Thursday, July 30, 2009

love thursday 07.30.09 ~ neighbor love

(how can you not fall in love with that?)

There are things about small towns that make them worth living in. The kind of things that sometimes we don’t realize we have until they’re gone. Small towns are the last to see change, and for the most part thats a good thing. Some changes can be good. Some changes cannot be helped, and some changes are the ones I’d like to talk about here.

There is change in our town that I hoped I would never see. Perhaps this change has always been, and it is only now that I have enough grey in my hair to see it. Perhaps it’s just me holding on to an ideal that no longer applies. An ideal that harkens to a time when people spoke face to face. A time when we treated our neighbor as a friend. A time when neighbors “shared” a fence, not argued over property lines. A time that a foray into a neighbors yard was called a “visit”, not trespassing. An ideal that the citizens of our small town shared a belief in the way things “should be”. That shouldn’t change.

Each week I read the letters to the editor, and each week I am amazed at the onslaught of complaints. Each week they compile, as if driven by some melancholy contest, to see who can complain the most. They complain as though they have accomplished something in the complaint itself. As though they seek some sort of recognition for making their personal complaint the best. They complain as though they have no other responsibility than to assign the problem to someone else.

There was a time when people didn’t look to the town to solve their problems. A time when you reached for your work gloves, and not the telephone, when the neighbors yard needed some help. When police officers arrested criminals, and not weeds. A time when neighbors worked out their problems over a cool drink and a handshake. A time when people did what was right, because “right and wrong” hadn’t changed.

When did we stop caring about the way things should be? Why did we stop changing the world, and start letting the world change us? What caused us to stop treating each other the way we did in the time of our grandparents? When did we become so reliant on someone else solving our problems, that we forgot how to take care of ourselves? Of each-other?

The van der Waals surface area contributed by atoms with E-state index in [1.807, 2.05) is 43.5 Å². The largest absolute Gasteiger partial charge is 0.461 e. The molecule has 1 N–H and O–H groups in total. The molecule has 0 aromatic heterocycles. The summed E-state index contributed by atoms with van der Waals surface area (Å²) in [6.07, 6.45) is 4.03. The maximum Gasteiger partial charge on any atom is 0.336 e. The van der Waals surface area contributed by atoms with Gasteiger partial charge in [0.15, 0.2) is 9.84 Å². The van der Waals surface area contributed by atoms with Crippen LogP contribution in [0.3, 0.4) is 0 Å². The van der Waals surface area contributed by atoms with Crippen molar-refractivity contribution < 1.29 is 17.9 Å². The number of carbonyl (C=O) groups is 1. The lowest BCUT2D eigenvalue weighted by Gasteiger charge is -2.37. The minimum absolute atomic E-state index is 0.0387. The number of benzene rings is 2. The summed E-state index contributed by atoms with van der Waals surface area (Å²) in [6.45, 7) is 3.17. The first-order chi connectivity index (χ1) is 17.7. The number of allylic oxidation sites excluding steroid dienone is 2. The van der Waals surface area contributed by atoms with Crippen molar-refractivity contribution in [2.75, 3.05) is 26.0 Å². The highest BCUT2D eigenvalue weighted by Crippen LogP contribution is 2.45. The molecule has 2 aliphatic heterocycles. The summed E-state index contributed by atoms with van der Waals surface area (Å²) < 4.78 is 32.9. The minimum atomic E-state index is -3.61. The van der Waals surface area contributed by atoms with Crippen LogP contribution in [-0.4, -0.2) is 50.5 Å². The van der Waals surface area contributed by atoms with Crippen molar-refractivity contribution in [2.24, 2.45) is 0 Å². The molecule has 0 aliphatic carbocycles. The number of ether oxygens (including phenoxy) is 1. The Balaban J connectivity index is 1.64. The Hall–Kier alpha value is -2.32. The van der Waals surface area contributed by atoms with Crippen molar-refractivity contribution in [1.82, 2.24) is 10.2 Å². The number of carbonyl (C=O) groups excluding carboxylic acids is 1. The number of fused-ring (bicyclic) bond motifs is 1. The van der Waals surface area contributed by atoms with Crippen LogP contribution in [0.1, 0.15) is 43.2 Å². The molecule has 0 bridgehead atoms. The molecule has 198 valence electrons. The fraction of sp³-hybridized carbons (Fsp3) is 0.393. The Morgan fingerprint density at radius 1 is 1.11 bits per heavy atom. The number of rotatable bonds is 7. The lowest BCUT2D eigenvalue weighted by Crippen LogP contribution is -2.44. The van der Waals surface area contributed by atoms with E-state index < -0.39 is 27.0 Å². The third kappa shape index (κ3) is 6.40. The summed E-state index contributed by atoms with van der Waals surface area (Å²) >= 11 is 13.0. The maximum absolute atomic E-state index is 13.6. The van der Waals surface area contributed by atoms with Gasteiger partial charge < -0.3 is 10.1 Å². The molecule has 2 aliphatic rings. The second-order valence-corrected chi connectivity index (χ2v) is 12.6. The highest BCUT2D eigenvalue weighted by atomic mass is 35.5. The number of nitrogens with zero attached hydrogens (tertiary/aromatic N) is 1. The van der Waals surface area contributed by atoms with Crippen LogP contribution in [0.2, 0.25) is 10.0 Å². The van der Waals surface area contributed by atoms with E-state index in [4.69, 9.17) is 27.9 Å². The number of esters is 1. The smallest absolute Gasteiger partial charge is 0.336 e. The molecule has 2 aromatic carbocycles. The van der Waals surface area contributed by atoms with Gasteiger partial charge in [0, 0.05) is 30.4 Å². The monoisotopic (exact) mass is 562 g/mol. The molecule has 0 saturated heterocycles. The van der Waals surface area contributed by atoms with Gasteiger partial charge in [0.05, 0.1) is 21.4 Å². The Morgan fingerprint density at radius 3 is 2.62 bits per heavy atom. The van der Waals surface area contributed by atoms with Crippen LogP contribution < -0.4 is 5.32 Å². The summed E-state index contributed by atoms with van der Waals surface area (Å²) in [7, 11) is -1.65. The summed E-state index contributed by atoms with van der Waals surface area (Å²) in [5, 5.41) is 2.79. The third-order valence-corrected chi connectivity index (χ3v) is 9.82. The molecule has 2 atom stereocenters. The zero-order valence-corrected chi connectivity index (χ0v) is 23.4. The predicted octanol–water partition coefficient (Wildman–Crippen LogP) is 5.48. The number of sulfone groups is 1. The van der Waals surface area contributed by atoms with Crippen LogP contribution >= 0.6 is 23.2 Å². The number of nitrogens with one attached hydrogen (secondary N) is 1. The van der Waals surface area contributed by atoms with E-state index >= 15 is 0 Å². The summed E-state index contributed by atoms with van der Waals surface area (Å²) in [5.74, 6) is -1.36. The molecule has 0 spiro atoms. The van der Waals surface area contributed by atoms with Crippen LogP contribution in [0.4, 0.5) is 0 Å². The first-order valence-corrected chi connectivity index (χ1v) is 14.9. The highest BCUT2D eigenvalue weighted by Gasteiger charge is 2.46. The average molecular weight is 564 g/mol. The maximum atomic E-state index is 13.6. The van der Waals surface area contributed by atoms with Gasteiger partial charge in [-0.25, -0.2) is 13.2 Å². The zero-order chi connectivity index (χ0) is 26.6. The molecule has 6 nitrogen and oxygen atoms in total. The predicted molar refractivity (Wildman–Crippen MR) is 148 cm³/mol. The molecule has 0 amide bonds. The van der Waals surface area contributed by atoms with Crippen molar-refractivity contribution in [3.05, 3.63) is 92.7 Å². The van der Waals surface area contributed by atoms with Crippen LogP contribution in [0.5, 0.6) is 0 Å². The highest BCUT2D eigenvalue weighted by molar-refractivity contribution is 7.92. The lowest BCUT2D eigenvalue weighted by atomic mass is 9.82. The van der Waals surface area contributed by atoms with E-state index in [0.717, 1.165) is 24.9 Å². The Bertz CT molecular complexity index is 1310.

I for one will hold on to this ideal for as long as I can. I will treat my neighbor as a friend. I will do all that I can to fix my problems, and those of my neighbors, before I make them yours. I will do my part, as will many who read this, to protect our small town from this kind of change. After-all its not the size of the town that matters, its the size of the people in it.

Would you like to know the man who wrote this letter to the editor of his small town paper? I do. In fact, he is my nephew and I'd like to know him better.

I don't know if we agree on politics or religion or food choices or art, music, literature or anything else. However, what he said here--I totally agree with.

We could use more of this kind of love--don'cha think? I do.

For more Love Thursday, visit Karen at Chookooloonks...


Christina said...

Yes! Indeed! We could definitely use more of this kind of love. So true! Where is the sense of community we all used to know.

rebecca said...

Your nephew is a wise compassionate man - not surprising if he has your blood running through his veins.

Carrie Wilson Link said...

I just know I can't stop looking at those kitties.

CarrieJ said...

I wanna snuggle up in between those sweet kitties! HLT!

vchelle said...

Now that was sooo powerful because it was the truth and the truth shall set us free!!! When did we stop caring? Wanda, I'm on a such a mission to not fall into or adhere to the way things are, but rally for how they should be by being the example.. I sincerely hope that I live up to this self-made expectation! Thank you for raising my vibratory frequency level!

Anonymous said...

I am so proud of your nephew, my son. I am proud of my daughter, too. They grew up when times weren't quite so out of whack. I hope that it was influence from their parents that helped them turn out to be caring, compassionate people and good parents themselves. There is one word to describe what would fix all the worldly problems...


Joan said...

Oops! Meant to leave my name on that one, but guess you knew who wrote it!